By Stefan Stenudd
I'm a Swedish writer and aikido instructor. In addition to fiction, I've written several books about lifeforce concepts and East Asian traditions. I'm also a historian of ideas, researching creation myths. My personal website: stenudd.com
The life energy exists in many traditions, such as qi (chi) in China, prana in India, pneuma in Ancient Greece, spiritus in Latin, and vitalism in philosophy. Here they are all explained.
Books by Stefan Stenudd:
The Greek philosophers and what they thought about cosmology, myth, and the gods, by Stefan Stenudd. Click the image to see the book at Amazon.
The Taoism of Lao Tzu Explained. The great Chinese classic, translated and extensively commented by Stefan Stenudd. Click the image to see the book at Amazon.
The ancient Chinese life energy qi (chi) explained and how to exercise it. Click the image to visit.
Taoism, the old Chinese philosophy of life, based on Tao, the Way. Click the image to visit.
Creation stories from around the world, and the ancient cosmology they reveal. Click the image to visit.
Life Energy Fundamentals
The ancestral worship was yet another way of emphasizing the incorporeal existence as the superior and central one. The body died, but the mind seemed not to, so the former was a mere temporal vessel, and the latter was eternal - the true being.
In most ancient beliefs, the minds of the deceased still remained on Earth, among the living, although mostly invisible to them. They could interfere in the daily lives of the living, so it was important to appease them by worship, offerings and such. Their existence was in no way perfect, but they seemed to be much better off than the living. Freed of their mortal coil, they had few worries or concerns, but their own honor.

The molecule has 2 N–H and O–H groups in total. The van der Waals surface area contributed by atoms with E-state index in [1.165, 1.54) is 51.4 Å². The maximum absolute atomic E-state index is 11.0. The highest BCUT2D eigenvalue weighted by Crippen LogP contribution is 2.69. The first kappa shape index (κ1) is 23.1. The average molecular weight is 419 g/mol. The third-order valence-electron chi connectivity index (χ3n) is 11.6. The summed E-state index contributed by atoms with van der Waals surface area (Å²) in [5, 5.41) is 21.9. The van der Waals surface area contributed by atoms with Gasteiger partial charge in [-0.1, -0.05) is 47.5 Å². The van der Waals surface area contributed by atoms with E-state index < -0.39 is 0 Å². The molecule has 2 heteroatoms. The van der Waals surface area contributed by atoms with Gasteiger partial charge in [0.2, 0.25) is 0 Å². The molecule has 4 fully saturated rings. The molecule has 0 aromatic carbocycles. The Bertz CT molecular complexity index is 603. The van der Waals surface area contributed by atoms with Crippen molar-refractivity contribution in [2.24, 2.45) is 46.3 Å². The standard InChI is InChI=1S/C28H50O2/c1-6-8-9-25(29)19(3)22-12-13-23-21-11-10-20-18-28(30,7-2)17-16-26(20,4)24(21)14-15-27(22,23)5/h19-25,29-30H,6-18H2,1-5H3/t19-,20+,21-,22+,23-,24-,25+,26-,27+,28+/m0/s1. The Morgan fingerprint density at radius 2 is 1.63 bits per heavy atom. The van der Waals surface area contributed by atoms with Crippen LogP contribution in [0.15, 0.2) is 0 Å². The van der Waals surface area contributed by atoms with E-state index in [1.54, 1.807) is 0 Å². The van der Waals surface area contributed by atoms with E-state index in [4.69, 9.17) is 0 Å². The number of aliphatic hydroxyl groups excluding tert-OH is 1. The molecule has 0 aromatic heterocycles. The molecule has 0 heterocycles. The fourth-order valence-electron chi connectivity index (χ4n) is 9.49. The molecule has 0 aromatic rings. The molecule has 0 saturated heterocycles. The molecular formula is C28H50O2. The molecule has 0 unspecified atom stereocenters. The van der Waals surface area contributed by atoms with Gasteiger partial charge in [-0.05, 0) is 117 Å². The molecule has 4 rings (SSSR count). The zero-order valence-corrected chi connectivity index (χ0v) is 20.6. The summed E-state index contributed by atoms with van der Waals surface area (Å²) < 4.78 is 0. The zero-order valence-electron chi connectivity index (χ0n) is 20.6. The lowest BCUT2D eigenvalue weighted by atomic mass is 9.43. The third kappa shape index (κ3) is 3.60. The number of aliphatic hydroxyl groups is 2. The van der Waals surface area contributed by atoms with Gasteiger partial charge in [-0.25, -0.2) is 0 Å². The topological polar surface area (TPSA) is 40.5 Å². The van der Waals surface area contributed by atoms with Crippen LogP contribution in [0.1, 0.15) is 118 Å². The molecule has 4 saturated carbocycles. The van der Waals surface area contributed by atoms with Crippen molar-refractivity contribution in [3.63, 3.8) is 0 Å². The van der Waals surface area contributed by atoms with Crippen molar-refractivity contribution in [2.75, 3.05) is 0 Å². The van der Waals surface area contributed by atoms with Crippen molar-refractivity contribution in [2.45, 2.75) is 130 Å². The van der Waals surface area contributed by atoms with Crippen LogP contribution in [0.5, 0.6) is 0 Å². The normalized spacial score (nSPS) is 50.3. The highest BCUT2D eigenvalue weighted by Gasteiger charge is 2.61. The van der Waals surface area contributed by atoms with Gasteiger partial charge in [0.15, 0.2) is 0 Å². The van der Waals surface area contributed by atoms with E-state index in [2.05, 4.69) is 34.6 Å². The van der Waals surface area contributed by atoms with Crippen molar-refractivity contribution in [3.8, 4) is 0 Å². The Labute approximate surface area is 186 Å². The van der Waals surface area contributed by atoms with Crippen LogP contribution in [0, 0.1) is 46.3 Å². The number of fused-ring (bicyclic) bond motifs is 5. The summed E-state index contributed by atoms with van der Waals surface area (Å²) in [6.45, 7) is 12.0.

There is not much to be found in the ancient traditions about the exact nature of these deceased beings. They were usually believed to look the same as they had done in life - because that was how they were perceived in dreams and memories. In spite of those images, though, it was evident that they had left their bodies behind, so their incorporeal appearances were appearances only. They were images of the mind, for the mind, with no material equivalent.
Today we would call them spirits, from the Latin Spiritus, which in turn is derived from the Greek pneuma, used in the original versions of the New Testament texts, referring to the Hebrew word ruach. All three words signify air, breath, or wind, connecting to the idea mentioned above of a life force contained in the air we breathe. But Homo rudis would not have regarded the life force as identical with the personality, the mind, so this use of the word ‘spirit' is probably originally to signify invisibility and impalpability. The word ghost would be more accurate for the incorporeal and immortal minds of the deceased.
Still, the link to the life force indicates that it was essential also to the dead, in their post-corporeal existence. This makes sense, since the life force could not be corporeal, or it would deteriorate with the body. If it was incorporeal, it would be present in whatever existence the mind entered when its body died.
To Homo rudis, life manifested through body movements, but what was alive was the mind controlling them, and not the body being moved. So, the life force was something for the mind, and of its kind. Then it had to remain with the mind in the realm of the dead. The life force was sort of an eternal flesh of the mind. Spirits, or ghosts, were minds carried by the life force, but no longer attached to a material body.
Life Energy BooksI have written two books on the subject of life energy: